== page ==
Blood Sugar Dysregulation: An Increasingly Common and Concerning Problem

Checking Blood Sugar

Have you had your blood sugar checked recently? If you haven’t you should. Blood sugar problems are epidemic in the United States. One in five children is now prediabetic along with one in four young adults (Andes 2019). Prediabetes and blood sugar problems are the precursor to diabetes and a host of other health problems. 

As a person starts to develop blood sugar problems, insulin levels, the hormone that controls blood sugar, starts to rise. Higher insulin (insulin resistance) is a major dysregulator of hormones in general. In men, high insulin causes low testosterone. In women you see the opposite, higher insulin raises testosterone (Lutz 2019). 

Blood sugar problems, more than just a risk for diabetes

Insulin resistance is not just correlated with diabetes, it also correlates with heart disease, alzheimer’s dementia, arthritis and cancer (Milner 2007, Ferreira 2018, Orgel 2014, Griffin 2016). Evidence has even emerged that insulin resistance and blood sugar problems may be a cause of the aging process itself (Akintola 2015). One of my primary strategies to help patients maintain or improve their health is to better control blood sugar levels through diet, exercise and other measures. 

So what causes insulin resistance? 

Some of the main modifiable causes of insulin resistance include:

  • Diet
  • Physical activity
  • Stress
  • Sleep
  • Toxicity


Eat a Diet High in Whole Foods

If you’re overweight, ANY diet that helps you lose weight will help you improve blood sugar handling. From a weight loss perspective, eating non-processed foods should be a basic component of most successful dietary strategies (Hall 2019). Processed foods should be limited, including chips, bread, cereal (and granola), baked goods, candy, ready-made meals, crackers, milk and milk products, soda and processed meats. 

Basic advice, like eating plenty of fruits and vegetables, whole grains and fiber can go a long way to help prevent and reverse insulin resistance (Golabek 2019). There’s also solid evidence for eating more calories earlier in the day and a protein rich breakfast. One study showed that women who made breakfast their largest meal and supper their smallest had an impressive 50% decrease in insulin levels (Jakubowicz 2013).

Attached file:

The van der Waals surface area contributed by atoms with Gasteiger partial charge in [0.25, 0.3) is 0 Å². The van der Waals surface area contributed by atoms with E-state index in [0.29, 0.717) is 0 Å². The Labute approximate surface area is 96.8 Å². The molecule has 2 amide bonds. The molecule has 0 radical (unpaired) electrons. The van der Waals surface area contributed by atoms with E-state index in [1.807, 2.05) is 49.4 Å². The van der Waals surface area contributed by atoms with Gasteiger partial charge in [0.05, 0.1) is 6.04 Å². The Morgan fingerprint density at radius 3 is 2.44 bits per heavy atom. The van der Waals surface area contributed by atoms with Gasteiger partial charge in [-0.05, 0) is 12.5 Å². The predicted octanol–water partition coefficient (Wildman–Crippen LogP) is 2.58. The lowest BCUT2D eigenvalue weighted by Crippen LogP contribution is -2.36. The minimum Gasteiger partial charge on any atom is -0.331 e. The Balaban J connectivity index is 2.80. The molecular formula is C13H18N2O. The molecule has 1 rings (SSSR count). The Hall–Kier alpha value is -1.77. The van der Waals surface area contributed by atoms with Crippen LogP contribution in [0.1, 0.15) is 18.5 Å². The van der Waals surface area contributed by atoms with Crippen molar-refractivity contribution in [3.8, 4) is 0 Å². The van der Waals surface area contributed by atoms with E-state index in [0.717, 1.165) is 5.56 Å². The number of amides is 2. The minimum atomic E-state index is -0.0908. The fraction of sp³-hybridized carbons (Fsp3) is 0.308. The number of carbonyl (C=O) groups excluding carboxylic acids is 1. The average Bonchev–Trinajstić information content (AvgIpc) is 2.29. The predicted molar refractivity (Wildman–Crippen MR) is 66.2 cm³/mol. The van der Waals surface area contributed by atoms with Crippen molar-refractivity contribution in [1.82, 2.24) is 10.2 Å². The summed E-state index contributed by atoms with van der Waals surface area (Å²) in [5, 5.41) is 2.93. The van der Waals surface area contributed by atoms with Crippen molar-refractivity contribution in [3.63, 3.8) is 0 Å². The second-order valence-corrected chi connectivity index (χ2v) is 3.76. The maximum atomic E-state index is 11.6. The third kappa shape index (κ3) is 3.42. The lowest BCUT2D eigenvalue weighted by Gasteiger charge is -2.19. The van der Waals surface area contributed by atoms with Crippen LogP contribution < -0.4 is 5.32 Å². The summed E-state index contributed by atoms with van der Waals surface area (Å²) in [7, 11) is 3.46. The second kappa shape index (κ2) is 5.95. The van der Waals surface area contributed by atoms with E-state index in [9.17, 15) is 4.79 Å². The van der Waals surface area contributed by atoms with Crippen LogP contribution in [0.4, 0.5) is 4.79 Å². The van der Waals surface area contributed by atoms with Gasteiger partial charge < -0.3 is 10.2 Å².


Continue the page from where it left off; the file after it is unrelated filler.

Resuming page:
Physical activity

Walking is good exercise

Exercise allows your body to use the calories from food so you don’t store them. It also improves insulin functioning. You don’t necessarily have to go to the gym and pump iron, even small amounts of exercise can be helpful. A 20 minute walk after a meal has been shown to improve blood sugar levels (Colberg 2009). 


Stress causes havoc with our health and blood sugar problems are no exception. Studies show that stress alone can cause the development of blood sugar problems (Yan 2016). Having strategies to help mitigate stress in your life is crucial to staying healthy. Exercise, yoga, tai chi, qigong, meditation, taking vacations and spending leisure time with friends and family are a number of different approaches that can help mitigate stress. 


Poor sleep has a powerful negative impact on blood sugar levels (Grandner 2016). Improving sleep quality actually helps lower stress hormones and control blood sugar (Tan 2018). If you snore, you never feel rested or you wake up repeatedly throughout the night, it might be worthwhile to get a sleep study. 

In addition, there are simple lifestyle strategies that may help improve sleep (Irish 2015):

  • Go to bed at approximately the same time each night
  • Do not drink alcohol or smoke before bed
  • Be mindful of caffeine, as it can disrupt sleep even if consumed earlier in the day
  • Don’t eat a large meal before bed
  • Turn off your television, computer and cell phone for at least an hour before bed
  • Don’t nap during the day
  • Reduce bedroom noises; if needed, use a white noise machine to cover noise


Everything that we generally think of as toxic worsens blood sugar handling and insulin resistance. Heavy metals, pesticides, plasticizers, fluorinated compounds (found in stain resistant fabrics), solvents and others all have detrimental effects on blood sugar (Maqbool 2019, Lakshmi 2019, Hong 2017, Fassler 2019, Won 2011). Using non-toxic products around the home and for skin care can help decrease exposure. 


Blood sugar problems aren’t just the cause of diabetes, they lead to numerous health problems and in general accelerate the aging process. Implementing strategies to maintain healthy blood sugar levels can help mitigate a myriad of common health conditions helping you to live a longer and healthier life.

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